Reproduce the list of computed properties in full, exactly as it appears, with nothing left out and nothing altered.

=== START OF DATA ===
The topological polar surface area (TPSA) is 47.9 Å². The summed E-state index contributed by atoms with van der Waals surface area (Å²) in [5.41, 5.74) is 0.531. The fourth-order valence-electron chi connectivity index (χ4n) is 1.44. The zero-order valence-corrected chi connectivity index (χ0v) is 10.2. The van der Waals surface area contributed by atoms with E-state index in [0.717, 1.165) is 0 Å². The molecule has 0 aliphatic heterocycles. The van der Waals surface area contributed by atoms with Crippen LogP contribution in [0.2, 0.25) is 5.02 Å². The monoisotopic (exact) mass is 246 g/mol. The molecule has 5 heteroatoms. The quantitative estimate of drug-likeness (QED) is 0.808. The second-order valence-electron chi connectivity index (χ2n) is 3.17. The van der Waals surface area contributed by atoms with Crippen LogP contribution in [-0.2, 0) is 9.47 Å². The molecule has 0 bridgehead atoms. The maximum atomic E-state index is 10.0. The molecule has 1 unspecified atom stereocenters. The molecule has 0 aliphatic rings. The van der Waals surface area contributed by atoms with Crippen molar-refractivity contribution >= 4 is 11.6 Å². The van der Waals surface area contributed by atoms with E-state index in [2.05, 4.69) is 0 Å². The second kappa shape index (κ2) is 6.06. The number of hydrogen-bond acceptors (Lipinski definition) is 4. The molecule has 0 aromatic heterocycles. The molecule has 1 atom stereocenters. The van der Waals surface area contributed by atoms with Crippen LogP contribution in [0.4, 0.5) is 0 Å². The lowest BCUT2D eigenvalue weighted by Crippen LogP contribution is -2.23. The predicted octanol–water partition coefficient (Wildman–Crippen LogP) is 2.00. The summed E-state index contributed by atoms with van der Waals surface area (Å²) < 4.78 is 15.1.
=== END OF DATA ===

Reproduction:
The topological polar surface area (TPSA) is 47.9 Å². The summed E-state index contributed by atoms with van der Waals surface area (Å²) in [5.41, 5.74) is 0.531. The fourth-order valence-electron chi connectivity index (χ4n) is 1.44. The zero-order valence-corrected chi connectivity index (χ0v) is 10.2. The van der Waals surface area contributed by atoms with E-state index in [0.717, 1.165) is 0 Å². The molecule has 0 aliphatic heterocycles. The van der Waals surface area contributed by atoms with Crippen LogP contribution in [0.2, 0.25) is 5.02 Å². The monoisotopic (exact) mass is 246 g/mol. The molecule has 5 heteroatoms. The quantitative estimate of drug-likeness (QED) is 0.808. The second-order valence-electron chi connectivity index (χ2n) is 3.17. The van der Waals surface area contributed by atoms with Crippen LogP contribution in [-0.2, 0) is 9.47 Å². The molecule has 0 bridgehead atoms. The maximum atomic E-state index is 10.0. The molecule has 1 unspecified atom stereocenters. The molecule has 0 aliphatic rings. The van der Waals surface area contributed by atoms with Crippen molar-refractivity contribution >= 4 is 11.6 Å². The van der Waals surface area contributed by atoms with E-state index in [2.05, 4.69) is 0 Å². The second kappa shape index (κ2) is 6.06. The number of hydrogen-bond acceptors (Lipinski definition) is 4. The molecule has 0 aromatic heterocycles. The molecule has 1 atom stereocenters. The van der Waals surface area contributed by atoms with Crippen LogP contribution in [0.4, 0.5) is 0 Å². The lowest BCUT2D eigenvalue weighted by Crippen LogP contribution is -2.23. The predicted octanol–water partition coefficient (Wildman–Crippen LogP) is 2.00. The summed E-state index contributed by atoms with van der Waals surface area (Å²) < 4.78 is 15.1.